Systematic Review, diet, exercise, Coronary Heart Disease, Lifestyle Interventions
Centre of Excellence for Public Health (Northern Ireland), British Heart Foundation, Cancer Research UK, Economic and Social Research Council, Medical Research Council, Research and Development Office for the Northern Ireland Health and Social Services, and the Wellcome Trust
The effectiveness of lifestyle interventions within secondary prevention of coronary heart disease (CHD) remains unclear. This systematic review aimed to determine their effectiveness and included randomized controlled trials of lifestyle interventions, in primary care or community settings, with a minimum follow-up of three months, published since 1990. 21 trials with 10,799 patients were included; the interventions were multifactorial (10), educational (4), psychological (3), dietary (1), organisational (2), and exercise (1). The overall results for modifiable risk factors suggested improvements in dietary and exercise outcomes but no overall effect on smoking outcomes. In trials that examined mortality and morbidity, significant benefits were reported for total mortality (in 4 of 6 trials; overall risk ratio (RR) 0.75 (95% confidence intervals (CI) 0.65, 0.87)), cardiovascular mortality (3 of 8 trials; overall RR 0.63 (95% CI 0.47, 0.84)), and nonfatal cardiac events (5 of 9 trials; overall RR 0.68 (95% CI 0.55, 0.84)). The heterogeneity between trials and generally poor quality of trials make any concrete conclusions difficult. However, the beneficial effects observed in this review are encouraging and should stimulate further research.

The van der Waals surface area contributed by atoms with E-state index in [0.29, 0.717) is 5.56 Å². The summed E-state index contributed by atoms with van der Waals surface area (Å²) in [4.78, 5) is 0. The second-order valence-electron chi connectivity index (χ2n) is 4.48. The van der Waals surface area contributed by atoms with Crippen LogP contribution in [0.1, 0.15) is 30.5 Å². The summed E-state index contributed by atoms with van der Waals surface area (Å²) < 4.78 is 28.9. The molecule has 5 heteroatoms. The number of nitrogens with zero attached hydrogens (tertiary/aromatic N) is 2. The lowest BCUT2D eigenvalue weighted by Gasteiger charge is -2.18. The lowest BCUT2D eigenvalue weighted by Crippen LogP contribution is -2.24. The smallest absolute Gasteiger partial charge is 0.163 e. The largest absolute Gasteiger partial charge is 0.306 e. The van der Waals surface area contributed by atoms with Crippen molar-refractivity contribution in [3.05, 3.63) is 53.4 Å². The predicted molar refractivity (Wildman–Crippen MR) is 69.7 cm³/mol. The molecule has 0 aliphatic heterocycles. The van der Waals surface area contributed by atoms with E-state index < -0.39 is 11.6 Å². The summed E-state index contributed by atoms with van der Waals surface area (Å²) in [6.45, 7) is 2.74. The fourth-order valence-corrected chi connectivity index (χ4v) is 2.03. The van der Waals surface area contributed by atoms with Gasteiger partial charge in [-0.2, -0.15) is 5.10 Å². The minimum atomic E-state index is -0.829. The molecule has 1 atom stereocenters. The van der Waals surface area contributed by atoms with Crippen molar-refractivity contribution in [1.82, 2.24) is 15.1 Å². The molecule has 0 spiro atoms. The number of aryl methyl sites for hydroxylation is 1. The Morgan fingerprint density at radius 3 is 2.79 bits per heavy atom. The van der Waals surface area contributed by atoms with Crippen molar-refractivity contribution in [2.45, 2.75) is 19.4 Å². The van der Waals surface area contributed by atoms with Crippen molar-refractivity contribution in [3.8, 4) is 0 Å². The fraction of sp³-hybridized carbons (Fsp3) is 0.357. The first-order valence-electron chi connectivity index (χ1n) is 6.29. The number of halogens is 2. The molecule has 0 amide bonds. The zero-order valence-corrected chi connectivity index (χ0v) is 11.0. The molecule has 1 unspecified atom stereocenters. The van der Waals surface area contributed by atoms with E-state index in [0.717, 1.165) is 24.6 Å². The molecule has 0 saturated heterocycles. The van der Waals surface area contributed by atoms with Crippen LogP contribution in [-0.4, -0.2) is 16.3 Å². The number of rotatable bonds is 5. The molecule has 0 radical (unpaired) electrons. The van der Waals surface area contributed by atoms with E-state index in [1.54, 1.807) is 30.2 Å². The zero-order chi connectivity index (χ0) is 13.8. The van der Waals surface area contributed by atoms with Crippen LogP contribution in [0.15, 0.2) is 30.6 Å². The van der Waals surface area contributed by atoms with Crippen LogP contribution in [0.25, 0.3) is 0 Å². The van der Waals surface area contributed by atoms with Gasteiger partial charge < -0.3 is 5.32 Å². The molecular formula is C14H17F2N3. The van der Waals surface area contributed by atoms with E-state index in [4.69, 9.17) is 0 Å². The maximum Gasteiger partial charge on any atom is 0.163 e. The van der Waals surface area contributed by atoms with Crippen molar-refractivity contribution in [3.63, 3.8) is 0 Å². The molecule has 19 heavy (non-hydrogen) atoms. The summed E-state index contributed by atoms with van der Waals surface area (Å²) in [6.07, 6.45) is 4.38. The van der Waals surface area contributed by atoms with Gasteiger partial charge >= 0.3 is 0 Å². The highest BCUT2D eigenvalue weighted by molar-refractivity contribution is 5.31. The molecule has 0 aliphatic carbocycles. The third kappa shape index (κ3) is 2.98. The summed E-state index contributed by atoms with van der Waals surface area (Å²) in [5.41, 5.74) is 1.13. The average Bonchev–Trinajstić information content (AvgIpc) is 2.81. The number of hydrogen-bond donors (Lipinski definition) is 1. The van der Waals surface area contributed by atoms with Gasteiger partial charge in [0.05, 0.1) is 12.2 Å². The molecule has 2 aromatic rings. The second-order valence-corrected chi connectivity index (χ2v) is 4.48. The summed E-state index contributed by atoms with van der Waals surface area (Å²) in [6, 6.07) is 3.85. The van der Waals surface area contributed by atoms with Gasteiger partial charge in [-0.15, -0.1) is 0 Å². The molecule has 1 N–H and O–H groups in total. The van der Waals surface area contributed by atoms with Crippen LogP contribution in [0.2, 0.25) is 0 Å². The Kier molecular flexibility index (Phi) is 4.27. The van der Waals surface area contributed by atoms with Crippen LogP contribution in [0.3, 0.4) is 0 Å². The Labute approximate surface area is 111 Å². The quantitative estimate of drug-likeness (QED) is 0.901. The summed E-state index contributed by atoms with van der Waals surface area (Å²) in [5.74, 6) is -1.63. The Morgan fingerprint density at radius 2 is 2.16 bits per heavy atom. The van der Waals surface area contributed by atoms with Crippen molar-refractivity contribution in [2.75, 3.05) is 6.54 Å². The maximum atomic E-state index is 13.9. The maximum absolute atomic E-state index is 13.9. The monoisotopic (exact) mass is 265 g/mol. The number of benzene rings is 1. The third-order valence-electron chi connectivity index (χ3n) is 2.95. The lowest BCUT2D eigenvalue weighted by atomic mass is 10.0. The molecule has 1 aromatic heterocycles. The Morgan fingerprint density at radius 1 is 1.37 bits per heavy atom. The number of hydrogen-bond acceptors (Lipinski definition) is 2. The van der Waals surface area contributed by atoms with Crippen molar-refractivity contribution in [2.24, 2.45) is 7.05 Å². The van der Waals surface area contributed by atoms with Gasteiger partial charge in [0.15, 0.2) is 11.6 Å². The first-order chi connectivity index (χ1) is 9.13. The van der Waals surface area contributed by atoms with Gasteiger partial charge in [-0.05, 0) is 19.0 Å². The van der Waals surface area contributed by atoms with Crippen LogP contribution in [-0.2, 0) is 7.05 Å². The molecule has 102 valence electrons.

Medicine and Health Sciences
Cole JA, Smith SM, Hart N, Cupples ME. Systematic review of the effect of diet and exercise lifestyle interventions in the secondary prevention of coronary heart disease. Cardiology Research and Practice. 2010;2011:232351.